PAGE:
Tuesday, April 28, 2015

[Paleontology • 2015] Chilesaurus diegosuarezi • An Enigmatic Plant-eating Theropod from the Late Jurassic period of Chile

Chilesaurus diegosuarezi 
Novas, Salgado, Suárez, Agnolín, Ezcurra, Chimento, de la Cruz, Isasi, Vargas & Rubilar-Rogers, 2015

Figure 1: Skeletal anatomy of Chilesaurus diegosuarezi gen. et sp. nov.

Theropod dinosaurs were the dominant predators in most Mesozoic era terrestrial ecosystems. Early theropod evolution is currently interpreted as the diversification of various carnivorous and cursorial taxa, whereas the acquisition of herbivorism, together with the secondary loss of cursorial adaptations, occurred much later among advanced coelurosaurian theropods. A new, bizarre herbivorous basal tetanuran from the Upper Jurassic of Chile challenges this conception. The new dinosaur was discovered at Aysén, a fossil locality in the Upper Jurassic Toqui Formation of southern Chile (General Carrera Lake). The site yielded abundant and exquisitely preserved three-dimensional skeletons of small archosaurs. Several articulated individuals of Chilesaurus at different ontogenetic stages have been collected, as well as less abundant basal crocodyliforms, and fragmentary remains of sauropod dinosaurs (diplodocids and titanosaurians).

Dental fossils show that Chilesaurus diegosuarezi did not have sharp, bladed teeth as its relative T. rex did. Here is a side view of its right jaw and teeth.
 (Photo: Fernando Novas)

Theropoda Marsh, 1881

Tetanurae Gauthier, 1986

Chilesaurus diegosuarezi gen. et sp. nov.

Etymology. In reference to Chile, and honoring Diego Suárez, who at the age of 7, discovered the first bone remains in the Toqui Formation.

Locality and horizon. Central Patagonian Cordillera, Aysén (Chile; approximately 46° S); Toqui Formation, Tithonian, latest Jurassic.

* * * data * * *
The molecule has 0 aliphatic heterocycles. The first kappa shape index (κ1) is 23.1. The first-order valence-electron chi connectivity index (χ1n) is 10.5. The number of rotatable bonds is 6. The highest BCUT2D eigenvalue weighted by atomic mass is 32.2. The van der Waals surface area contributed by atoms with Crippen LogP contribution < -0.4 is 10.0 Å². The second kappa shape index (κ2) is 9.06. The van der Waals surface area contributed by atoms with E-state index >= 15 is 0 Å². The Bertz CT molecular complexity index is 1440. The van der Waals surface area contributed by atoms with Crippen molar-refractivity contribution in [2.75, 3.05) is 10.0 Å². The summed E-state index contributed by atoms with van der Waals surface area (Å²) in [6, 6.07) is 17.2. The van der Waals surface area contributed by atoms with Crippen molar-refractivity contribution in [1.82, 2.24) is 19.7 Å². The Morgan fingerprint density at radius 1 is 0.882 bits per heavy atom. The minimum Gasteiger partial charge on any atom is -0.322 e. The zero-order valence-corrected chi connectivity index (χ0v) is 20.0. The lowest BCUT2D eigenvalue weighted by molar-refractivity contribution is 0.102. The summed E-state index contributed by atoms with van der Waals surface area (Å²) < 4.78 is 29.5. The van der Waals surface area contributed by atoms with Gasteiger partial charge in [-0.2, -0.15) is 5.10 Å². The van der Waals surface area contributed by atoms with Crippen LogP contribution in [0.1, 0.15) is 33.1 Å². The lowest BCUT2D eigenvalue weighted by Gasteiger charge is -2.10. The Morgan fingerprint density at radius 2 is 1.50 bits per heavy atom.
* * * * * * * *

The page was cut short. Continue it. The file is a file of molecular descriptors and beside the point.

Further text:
Chilesaurus diegosuarezihas characteristics of three different dinosaur groups. Its pubic bone points backward like that of an ornithischian dinosaur, perhaps because it provided the gut more surface area with which to digest plant matter, the researchers said. In most carnivorous dinosaurs, the pubic bone points downward or slightly forward, Carr said.
(Image: Gabriel Lío)

Excavating a Chilesaurus skeleton in beds of the Toqui Formation, Southern Andes, Chile.
At first glance, C. diegosuarezi looks like a perplexing mix of different dinosaurs. But "I think what we're really seeing are the expression of limited options that dinosaurs have when they're herbivores," Carr said. "When you take a meat-eating body and you evolve it into an herbivore, there's only so many options that are available."
(photo: Fernando Novas)

Fernando E. Novas, Leonardo Salgado, Manuel Suárez, Federico L. Agnolín, Martín D. Ezcurra, Nicolás R. Chimento, Rita de la Cruz, Marcelo P. Isasi, Alexander O. Vargas and David Rubilar-Rogers. 2015. An Enigmatic Plant-eating Theropod from the Late Jurassic period of Chile. Nature. (2015) DOI: 10.1038/nature14307

 Chilesaurus, a new raptor-like dinosaur with a vegetarian diet. http://po.st/662q2D @SmithsonianMag  

'Bizarre' Jurassic dinosaur discovered in remarkable new find http://gu.com/p/47q7h/stw
7-Year-Old Boy Discovers dinosaur  https://shar.es/1pd7Bn  @LiveScience